Dale Seng of Charlotte thought he understood his risk when he bought high-deductible health coverage on the Affordable Care Act exchange. It seemed like a smart choice to hold down premiums for his healthy family of four.
But when his daughter was hospitalized, he was furious to learn that he was on the hook for $11,000, rather than the $5,500 individual limit he thought he’d purchased.
As the 2015 health insurance enrollment season begins, Seng’s story highlights a growing challenge. To cut monthly premium costs, more people are choosing high-deductible plans, gambling that they can stay healthy. More employers are pushing that option; some are giving employees no choice.
The plans are so complex that even Seng, a computer programmer who did his homework, could get sandbagged by fine print that he says wasn’t disclosed when he shopped. “That’s one of the reasons why I’m so disturbed,” he said.
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Out-of-pocket costs, which have been growing for years, are expected to keep rising in 2015. The trend is driven partly by the ACA and partly by the burgeoning health care costs the act was created to cope with.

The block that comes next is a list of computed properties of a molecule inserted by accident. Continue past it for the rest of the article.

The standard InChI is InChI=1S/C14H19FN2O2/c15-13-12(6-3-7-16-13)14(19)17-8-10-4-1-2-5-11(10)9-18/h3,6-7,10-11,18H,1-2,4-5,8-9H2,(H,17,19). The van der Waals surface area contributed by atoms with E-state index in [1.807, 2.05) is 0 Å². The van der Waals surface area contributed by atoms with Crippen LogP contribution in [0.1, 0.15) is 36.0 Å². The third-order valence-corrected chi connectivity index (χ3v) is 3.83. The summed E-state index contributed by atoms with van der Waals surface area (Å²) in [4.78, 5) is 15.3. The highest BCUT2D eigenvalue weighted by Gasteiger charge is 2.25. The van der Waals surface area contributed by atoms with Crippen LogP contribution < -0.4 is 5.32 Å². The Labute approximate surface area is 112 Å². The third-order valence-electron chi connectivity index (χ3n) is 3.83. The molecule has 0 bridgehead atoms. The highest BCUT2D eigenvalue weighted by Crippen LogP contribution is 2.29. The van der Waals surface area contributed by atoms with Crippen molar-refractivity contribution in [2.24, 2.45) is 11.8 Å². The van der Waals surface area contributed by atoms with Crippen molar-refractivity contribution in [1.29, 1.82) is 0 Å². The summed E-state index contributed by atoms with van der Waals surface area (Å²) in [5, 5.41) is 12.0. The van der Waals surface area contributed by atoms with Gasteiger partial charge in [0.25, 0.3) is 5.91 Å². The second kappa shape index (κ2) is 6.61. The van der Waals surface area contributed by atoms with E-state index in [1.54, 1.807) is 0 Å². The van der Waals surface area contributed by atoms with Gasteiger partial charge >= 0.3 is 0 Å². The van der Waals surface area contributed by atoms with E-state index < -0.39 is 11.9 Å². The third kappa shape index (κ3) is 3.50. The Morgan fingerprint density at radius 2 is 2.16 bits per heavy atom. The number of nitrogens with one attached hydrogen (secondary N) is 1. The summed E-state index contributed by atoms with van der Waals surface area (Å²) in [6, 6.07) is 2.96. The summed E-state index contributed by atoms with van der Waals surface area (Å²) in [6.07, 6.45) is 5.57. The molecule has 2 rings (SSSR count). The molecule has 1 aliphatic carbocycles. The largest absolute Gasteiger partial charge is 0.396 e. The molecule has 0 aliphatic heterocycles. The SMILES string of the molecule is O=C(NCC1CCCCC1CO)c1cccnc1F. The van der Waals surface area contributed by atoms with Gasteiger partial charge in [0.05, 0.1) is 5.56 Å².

Proponents say consumers grow savvier about care when they pay their own bills. Patients might compare costs for a medical test or visit an urgent care center instead of a hospital emergency room. Ideally, that free-market pressure will spur systemic cost reform.
Skeptics say many Americans can’t save enough to pay thousands of dollars when someone gets sick. As a result they may skip treatment they need.
“People who say, ‘It’s just $3,000 or $4,000’ are people who are making $100,000,” says Clint Medlock, a Charlotte small-business owner who reluctantly bumped his employees’ out-of-pocket limit from $4,000 to $6,000 – and still saw his company’s premiums rise 37 percent.
Most of his 60 employees at Stafford Cutting Dies make $10 to $20 an hour. “They don’t have the savings,” Medlock says.
One point brings widespread agreement: Information and support are vital to help consumers make wise choices.
Insurers are beefing up online tools to help consumers estimate their costs and understand their options. They’re also promising more data to help people choose doctors and compare costs once they’ve picked a plan.
“If there’s ever a time to focus on your enrollment material, this is the year,” said Brian Marcotte, CEO of the National Business Group on Health, a nonprofit that represents employers on health care issues.
Whether they’re looking at workplace options or buying individually, many consumers must decide: Should I pay more upfront to get better benefits or lower my premium and take on the risk of paying thousands out-of-pocket if I get sick?